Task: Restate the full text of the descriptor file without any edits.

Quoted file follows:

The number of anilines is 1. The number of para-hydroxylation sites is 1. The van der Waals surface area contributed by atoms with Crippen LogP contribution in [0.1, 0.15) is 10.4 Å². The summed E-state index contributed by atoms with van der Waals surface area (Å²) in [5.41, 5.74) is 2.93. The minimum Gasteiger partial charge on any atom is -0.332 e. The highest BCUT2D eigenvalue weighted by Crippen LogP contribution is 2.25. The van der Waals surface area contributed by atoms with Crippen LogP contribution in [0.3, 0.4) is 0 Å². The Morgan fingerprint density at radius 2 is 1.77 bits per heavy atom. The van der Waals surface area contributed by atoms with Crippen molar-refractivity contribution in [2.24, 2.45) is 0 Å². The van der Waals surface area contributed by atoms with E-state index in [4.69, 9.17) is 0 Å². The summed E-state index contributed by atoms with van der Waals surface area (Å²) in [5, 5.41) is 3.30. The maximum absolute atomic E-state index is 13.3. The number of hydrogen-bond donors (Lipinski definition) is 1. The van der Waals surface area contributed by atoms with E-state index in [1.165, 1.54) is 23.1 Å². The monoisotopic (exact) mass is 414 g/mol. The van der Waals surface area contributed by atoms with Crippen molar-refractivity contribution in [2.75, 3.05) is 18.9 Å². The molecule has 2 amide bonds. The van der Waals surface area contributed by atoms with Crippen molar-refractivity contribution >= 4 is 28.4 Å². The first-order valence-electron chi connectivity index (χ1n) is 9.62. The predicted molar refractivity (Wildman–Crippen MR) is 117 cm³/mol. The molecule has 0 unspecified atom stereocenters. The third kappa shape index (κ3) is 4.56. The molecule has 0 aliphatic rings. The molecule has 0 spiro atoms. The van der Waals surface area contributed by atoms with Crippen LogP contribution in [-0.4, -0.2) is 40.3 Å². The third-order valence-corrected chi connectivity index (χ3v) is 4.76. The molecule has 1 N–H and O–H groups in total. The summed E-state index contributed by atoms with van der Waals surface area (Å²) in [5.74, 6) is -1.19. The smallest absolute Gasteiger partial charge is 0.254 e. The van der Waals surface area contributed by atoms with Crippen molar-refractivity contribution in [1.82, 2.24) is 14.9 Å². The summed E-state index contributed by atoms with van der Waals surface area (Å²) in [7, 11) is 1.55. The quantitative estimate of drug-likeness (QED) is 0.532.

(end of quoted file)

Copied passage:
The number of anilines is 1. The number of para-hydroxylation sites is 1. The van der Waals surface area contributed by atoms with Crippen LogP contribution in [0.1, 0.15) is 10.4 Å². The summed E-state index contributed by atoms with van der Waals surface area (Å²) in [5.41, 5.74) is 2.93. The minimum Gasteiger partial charge on any atom is -0.332 e. The highest BCUT2D eigenvalue weighted by Crippen LogP contribution is 2.25. The van der Waals surface area contributed by atoms with Crippen LogP contribution in [0.3, 0.4) is 0 Å². The Morgan fingerprint density at radius 2 is 1.77 bits per heavy atom. The van der Waals surface area contributed by atoms with Crippen molar-refractivity contribution in [2.24, 2.45) is 0 Å². The van der Waals surface area contributed by atoms with E-state index in [4.69, 9.17) is 0 Å². The summed E-state index contributed by atoms with van der Waals surface area (Å²) in [5, 5.41) is 3.30. The maximum absolute atomic E-state index is 13.3. The number of hydrogen-bond donors (Lipinski definition) is 1. The van der Waals surface area contributed by atoms with E-state index in [1.165, 1.54) is 23.1 Å². The monoisotopic (exact) mass is 414 g/mol. The van der Waals surface area contributed by atoms with Crippen molar-refractivity contribution in [2.75, 3.05) is 18.9 Å². The molecule has 2 amide bonds. The van der Waals surface area contributed by atoms with Crippen molar-refractivity contribution >= 4 is 28.4 Å². The first-order valence-electron chi connectivity index (χ1n) is 9.62. The predicted molar refractivity (Wildman–Crippen MR) is 117 cm³/mol. The molecule has 0 unspecified atom stereocenters. The third kappa shape index (κ3) is 4.56. The molecule has 0 aliphatic rings. The molecule has 0 spiro atoms. The van der Waals surface area contributed by atoms with Crippen LogP contribution in [-0.4, -0.2) is 40.3 Å². The third-order valence-corrected chi connectivity index (χ3v) is 4.76. The molecule has 1 N–H and O–H groups in total. The summed E-state index contributed by atoms with van der Waals surface area (Å²) in [5.74, 6) is -1.19. The smallest absolute Gasteiger partial charge is 0.254 e. The van der Waals surface area contributed by atoms with Crippen molar-refractivity contribution in [1.82, 2.24) is 14.9 Å². The summed E-state index contributed by atoms with van der Waals surface area (Å²) in [7, 11) is 1.55. The quantitative estimate of drug-likeness (QED) is 0.532.